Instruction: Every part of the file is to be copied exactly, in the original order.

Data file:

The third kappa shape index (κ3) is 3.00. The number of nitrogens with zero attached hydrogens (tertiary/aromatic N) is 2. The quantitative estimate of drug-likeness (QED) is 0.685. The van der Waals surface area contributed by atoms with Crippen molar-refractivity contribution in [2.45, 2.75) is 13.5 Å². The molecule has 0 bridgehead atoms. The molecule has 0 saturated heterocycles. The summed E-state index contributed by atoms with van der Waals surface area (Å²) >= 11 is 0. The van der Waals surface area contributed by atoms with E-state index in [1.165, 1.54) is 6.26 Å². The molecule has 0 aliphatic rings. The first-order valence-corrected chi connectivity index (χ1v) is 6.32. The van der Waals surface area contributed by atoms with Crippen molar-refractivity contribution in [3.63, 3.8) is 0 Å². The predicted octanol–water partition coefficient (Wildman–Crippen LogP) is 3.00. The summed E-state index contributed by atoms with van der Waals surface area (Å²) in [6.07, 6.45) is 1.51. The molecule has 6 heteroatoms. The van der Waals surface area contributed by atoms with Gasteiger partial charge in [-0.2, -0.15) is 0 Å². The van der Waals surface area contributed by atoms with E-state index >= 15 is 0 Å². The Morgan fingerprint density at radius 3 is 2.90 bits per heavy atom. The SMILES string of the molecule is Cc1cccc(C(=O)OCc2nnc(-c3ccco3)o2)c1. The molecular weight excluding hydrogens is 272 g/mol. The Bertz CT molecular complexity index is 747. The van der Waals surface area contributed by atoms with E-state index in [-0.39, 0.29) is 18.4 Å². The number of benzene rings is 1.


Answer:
The third kappa shape index (κ3) is 3.00. The number of nitrogens with zero attached hydrogens (tertiary/aromatic N) is 2. The quantitative estimate of drug-likeness (QED) is 0.685. The van der Waals surface area contributed by atoms with Crippen molar-refractivity contribution in [2.45, 2.75) is 13.5 Å². The molecule has 0 bridgehead atoms. The molecule has 0 saturated heterocycles. The summed E-state index contributed by atoms with van der Waals surface area (Å²) >= 11 is 0. The van der Waals surface area contributed by atoms with E-state index in [1.165, 1.54) is 6.26 Å². The molecule has 0 aliphatic rings. The first-order valence-corrected chi connectivity index (χ1v) is 6.32. The van der Waals surface area contributed by atoms with Crippen molar-refractivity contribution in [3.63, 3.8) is 0 Å². The predicted octanol–water partition coefficient (Wildman–Crippen LogP) is 3.00. The summed E-state index contributed by atoms with van der Waals surface area (Å²) in [6.07, 6.45) is 1.51. The molecule has 6 heteroatoms. The van der Waals surface area contributed by atoms with Gasteiger partial charge in [-0.2, -0.15) is 0 Å². The van der Waals surface area contributed by atoms with E-state index >= 15 is 0 Å². The Morgan fingerprint density at radius 3 is 2.90 bits per heavy atom. The SMILES string of the molecule is Cc1cccc(C(=O)OCc2nnc(-c3ccco3)o2)c1. The molecular weight excluding hydrogens is 272 g/mol. The Bertz CT molecular complexity index is 747. The van der Waals surface area contributed by atoms with E-state index in [-0.39, 0.29) is 18.4 Å². The number of benzene rings is 1.